Latest News Editor's Choice

News / National

'I have little sympathy for South Africans' Eddie Cross says

by Mandla Ndlovu
26 Apr 2022 at 16:10hrs | Views
Leading economist and former Bulawayo South Member of Parliament Eddie Cross says hedoes not feel sorry for South Africans who are crying foreigners taking their jobs because they were not there when Zimbabwe needed their help.

Writing on his blog Africa Herd, Cross said, "I have little sympathy for the South Africans because, when we needed their influence to halt the excesses of the Mugabe regime, the South African government ignored the deepening crisis north of the Limpopo and now suffer the consequences. It must be recognised within the region, that it has never been possible to secure progressive change in Zimbabwe, without South African pressure and influence."

The former MDC Senior leader says, "Xenophobia is a real problem which the South African government is struggling to come to grips with. Very often the response is to simply arrest undocumented migrants and put them on trains back to Zimbabwe, where they are unloaded onto the station at Beitbridge and promptly try to return to South Africa."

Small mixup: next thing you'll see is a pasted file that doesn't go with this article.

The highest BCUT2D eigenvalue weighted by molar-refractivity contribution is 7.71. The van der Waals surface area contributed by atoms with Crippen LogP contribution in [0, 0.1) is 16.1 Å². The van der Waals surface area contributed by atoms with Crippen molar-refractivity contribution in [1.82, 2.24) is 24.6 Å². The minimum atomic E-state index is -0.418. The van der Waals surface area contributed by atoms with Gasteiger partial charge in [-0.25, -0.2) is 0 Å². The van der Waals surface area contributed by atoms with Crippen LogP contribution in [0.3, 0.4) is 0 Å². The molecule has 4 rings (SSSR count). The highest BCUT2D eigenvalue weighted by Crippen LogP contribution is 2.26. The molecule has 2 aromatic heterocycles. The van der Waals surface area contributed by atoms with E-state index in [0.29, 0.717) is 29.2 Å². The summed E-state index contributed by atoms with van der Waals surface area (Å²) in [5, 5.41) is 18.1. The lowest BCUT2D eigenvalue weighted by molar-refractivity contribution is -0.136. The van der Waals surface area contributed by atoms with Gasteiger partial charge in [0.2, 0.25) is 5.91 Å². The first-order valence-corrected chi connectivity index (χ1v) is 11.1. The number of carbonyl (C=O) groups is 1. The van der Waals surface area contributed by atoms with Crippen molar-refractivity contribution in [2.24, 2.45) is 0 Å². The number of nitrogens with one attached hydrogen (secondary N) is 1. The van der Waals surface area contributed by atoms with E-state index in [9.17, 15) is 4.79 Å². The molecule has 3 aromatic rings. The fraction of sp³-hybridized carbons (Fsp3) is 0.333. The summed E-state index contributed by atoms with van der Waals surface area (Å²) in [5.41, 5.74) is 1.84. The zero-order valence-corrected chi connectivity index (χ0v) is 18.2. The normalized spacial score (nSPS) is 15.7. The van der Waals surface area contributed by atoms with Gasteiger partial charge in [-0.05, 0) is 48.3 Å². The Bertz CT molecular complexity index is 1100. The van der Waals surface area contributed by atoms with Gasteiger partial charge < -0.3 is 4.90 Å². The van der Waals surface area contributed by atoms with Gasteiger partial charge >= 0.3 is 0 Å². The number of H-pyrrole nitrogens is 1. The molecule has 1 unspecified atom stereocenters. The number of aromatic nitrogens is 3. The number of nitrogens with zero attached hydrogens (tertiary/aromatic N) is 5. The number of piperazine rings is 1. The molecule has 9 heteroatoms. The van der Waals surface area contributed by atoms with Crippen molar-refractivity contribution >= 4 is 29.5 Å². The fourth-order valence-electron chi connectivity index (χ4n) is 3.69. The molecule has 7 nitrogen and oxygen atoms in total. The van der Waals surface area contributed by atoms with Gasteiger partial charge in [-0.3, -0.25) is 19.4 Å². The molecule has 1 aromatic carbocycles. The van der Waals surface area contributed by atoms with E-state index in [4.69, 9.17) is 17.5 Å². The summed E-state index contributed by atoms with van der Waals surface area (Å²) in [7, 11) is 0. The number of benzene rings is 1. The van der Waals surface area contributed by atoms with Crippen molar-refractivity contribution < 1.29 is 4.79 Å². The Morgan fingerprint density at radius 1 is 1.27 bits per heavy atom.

"It must be recognised by the South African authorities that the Zimbabwean migrants in their midst are not only a source of skilled manpower in every field, but also that they fill many jobs that their own people do not really want."

Cross argues that if South Africa wants to see an end to the influx of Zimbabwean immigrants, they must the country in growing its economy.

"If regional states want to see the plague of migrants from Zimbabwe come to an end then they should pay more attention to working together with us to secure growth and development. No country in Africa is an island except for Madagascar and Mauritius, the rest of us have neighbours and to a very large extent our individual prosperity depends on how we work together to achieve progress.

"Instability in one country is a problem for all of us. We cannot therefore stand aside when we see Al Shabab destabilising northern Mozambique. The landlocked states of southern Africa depend on the ports of the coastal states for access to global markets and if they become unreliable for one reason or another, then we all feel the consequences. When South African mobs wrecked much of the commercial infrastructure of Natal including the port of Durban, or when xenophobic mobs burn Zimbabwean trucks on the main highways, this is an issue which should concern all of us. The same applies to Renamo ambushing vehicles on roads in central Mozambique."

Source - Byo24News/Africa Herd